Into the Night
Having enjoyed ARRIVAL, we went back in time and watched director Denis Villeneuve’s previous hit. SICARIO. It’s very impressive, but we were less convinced by the “human killing machine” tropes which climax it than we had been by the hellish drug war developments of the first two acts. Shot by the always-impressive Roger Deakins, it has a more classical style than ARRIVAL (Deakins weaned the Coens off the wide angle lens, and seems to have drawn Villeneuve away from extreme depth of field long lens stuff, but I’ll have to see even earlier Villeneuves to know if my guess is accurate) with several of the impressive dusk scenes that distinguished NO COUNTRY FOR OLD MEN (cartoon violence by comparison with this). The above image is just about all we see of a harrowing torture scene — imagination does the rest.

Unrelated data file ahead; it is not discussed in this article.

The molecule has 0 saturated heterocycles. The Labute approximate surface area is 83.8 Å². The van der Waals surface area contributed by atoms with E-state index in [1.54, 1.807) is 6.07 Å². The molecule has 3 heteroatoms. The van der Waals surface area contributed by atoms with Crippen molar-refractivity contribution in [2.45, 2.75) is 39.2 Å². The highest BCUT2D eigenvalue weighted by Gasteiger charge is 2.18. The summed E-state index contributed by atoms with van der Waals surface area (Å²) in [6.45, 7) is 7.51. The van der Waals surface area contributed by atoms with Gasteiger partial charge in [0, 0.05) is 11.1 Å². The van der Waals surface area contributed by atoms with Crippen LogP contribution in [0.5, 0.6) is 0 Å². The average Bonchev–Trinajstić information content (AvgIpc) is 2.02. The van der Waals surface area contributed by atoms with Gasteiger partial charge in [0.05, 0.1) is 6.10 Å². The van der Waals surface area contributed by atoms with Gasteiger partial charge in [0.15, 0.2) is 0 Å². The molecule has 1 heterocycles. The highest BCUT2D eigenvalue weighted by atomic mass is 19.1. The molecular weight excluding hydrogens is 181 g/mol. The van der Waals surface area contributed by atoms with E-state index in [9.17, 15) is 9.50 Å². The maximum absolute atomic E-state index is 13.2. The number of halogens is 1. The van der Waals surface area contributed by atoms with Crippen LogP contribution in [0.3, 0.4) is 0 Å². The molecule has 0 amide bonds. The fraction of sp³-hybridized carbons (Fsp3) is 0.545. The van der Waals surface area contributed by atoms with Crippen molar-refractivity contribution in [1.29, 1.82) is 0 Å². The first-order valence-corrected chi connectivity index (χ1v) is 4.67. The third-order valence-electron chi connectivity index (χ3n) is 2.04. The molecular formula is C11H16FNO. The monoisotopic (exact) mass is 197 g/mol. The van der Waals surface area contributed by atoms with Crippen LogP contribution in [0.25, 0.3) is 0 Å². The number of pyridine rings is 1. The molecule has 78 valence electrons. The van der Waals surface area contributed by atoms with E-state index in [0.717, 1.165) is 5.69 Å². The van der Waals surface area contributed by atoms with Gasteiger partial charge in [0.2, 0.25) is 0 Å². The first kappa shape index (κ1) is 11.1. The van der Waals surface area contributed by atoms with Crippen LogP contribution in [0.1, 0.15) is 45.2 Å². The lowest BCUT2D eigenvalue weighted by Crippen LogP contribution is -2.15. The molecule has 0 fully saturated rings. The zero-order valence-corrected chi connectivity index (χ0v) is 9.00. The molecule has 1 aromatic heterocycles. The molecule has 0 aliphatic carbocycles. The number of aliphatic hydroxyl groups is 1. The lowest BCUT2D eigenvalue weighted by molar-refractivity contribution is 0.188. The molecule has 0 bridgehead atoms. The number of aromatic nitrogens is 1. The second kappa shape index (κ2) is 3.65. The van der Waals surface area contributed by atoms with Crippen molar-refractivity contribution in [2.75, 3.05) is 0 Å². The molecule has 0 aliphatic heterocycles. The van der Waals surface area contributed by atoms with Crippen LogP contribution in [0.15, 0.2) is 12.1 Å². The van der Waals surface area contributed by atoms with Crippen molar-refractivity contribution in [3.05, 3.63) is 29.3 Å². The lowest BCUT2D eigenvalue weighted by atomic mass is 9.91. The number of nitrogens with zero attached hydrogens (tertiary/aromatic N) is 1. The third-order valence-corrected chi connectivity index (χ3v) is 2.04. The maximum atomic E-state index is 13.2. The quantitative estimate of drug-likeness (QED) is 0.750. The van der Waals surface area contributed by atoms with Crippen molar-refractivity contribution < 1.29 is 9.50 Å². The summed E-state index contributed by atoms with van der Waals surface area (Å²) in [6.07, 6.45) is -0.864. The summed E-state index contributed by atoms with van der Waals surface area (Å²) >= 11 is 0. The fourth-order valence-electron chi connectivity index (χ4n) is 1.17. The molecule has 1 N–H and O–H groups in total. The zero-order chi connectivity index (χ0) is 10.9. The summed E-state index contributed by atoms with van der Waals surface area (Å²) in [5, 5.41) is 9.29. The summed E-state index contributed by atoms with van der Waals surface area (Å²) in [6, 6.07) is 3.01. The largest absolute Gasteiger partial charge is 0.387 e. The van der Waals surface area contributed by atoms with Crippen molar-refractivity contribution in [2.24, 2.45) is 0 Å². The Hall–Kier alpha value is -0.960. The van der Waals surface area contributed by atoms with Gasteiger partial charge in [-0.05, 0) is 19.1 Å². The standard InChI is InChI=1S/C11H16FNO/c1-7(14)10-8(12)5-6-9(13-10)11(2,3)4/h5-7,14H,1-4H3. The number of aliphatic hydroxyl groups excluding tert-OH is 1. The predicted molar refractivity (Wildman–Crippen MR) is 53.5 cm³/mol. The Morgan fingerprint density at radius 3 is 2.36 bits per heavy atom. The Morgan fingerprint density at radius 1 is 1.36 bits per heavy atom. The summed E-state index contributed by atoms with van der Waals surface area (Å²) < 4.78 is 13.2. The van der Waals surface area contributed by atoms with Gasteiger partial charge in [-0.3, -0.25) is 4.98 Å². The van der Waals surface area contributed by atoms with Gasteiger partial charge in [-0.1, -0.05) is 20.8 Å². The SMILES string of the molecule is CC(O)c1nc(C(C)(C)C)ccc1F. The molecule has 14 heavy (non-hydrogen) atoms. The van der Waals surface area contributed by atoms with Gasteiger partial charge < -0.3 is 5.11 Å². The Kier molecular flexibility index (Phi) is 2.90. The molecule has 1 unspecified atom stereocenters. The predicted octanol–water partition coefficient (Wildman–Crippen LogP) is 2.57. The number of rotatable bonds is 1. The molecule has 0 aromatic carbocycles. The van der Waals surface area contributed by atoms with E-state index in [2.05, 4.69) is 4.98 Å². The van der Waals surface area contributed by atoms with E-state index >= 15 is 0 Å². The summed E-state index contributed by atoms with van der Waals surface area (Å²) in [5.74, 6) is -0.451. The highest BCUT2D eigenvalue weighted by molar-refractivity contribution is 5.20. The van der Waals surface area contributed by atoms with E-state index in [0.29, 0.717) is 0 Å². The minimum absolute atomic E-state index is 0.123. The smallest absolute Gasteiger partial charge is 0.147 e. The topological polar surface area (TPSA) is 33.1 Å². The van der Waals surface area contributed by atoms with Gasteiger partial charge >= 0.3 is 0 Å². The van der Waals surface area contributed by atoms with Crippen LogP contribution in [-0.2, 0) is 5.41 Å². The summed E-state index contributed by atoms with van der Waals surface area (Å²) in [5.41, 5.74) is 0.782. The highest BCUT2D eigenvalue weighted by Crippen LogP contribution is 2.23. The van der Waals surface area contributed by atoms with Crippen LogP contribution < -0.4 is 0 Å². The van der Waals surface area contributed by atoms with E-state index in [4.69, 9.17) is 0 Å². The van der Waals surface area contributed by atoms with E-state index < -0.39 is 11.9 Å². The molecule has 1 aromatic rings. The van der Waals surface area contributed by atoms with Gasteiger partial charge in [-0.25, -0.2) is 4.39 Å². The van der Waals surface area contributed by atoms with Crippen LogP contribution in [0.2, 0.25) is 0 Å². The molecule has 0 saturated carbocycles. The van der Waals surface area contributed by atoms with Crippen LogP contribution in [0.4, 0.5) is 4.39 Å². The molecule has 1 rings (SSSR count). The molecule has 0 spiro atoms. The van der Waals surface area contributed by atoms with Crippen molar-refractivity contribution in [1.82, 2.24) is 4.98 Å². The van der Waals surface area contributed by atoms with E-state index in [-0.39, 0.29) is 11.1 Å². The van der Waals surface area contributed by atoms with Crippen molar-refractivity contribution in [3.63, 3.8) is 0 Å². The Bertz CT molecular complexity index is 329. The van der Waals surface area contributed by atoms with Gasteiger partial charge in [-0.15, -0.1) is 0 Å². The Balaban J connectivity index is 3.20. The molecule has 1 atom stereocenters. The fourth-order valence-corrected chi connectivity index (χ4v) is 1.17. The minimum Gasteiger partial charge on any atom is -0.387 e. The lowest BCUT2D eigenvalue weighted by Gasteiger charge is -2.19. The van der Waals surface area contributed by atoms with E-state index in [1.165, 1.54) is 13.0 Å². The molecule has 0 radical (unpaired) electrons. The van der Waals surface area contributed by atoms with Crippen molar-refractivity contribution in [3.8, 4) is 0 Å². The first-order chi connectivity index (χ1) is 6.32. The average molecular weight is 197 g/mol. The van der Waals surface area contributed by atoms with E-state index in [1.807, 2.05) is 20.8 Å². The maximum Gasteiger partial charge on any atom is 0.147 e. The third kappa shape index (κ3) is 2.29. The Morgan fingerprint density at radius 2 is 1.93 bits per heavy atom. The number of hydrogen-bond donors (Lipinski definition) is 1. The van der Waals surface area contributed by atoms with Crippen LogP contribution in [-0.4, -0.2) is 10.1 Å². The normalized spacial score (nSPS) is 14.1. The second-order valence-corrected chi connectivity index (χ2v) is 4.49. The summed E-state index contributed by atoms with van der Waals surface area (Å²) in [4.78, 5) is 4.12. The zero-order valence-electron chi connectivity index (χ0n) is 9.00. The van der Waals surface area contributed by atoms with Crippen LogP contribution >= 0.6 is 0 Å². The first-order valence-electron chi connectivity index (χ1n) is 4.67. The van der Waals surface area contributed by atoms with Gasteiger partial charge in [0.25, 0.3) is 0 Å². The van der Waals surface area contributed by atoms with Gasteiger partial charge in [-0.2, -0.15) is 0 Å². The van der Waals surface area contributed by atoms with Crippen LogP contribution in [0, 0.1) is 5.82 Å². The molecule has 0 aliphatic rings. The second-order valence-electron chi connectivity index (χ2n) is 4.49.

And then there’s this one, which recalls the closing shot of FULL METAL JACKET. The deceptive approach to perspective is an incidental pleasure which may not mean anything: the foreground figures’ bulk emphasises their closeness, but the low angle and silhouette effect makes them seem to be the same distance away as the line of smaller figures. Giants and dwarfs walking together. A Wellesian defiance of space, in the service of graphic impact.
But the fact that, as the figures advance, they sink below the horizon line, swallowed up by the same liquid darkness they’re composed of, gives the sequence a doom-laden quality, as if the men are descending into the Underworld, or beneath the surface of a dark ocean. Chills.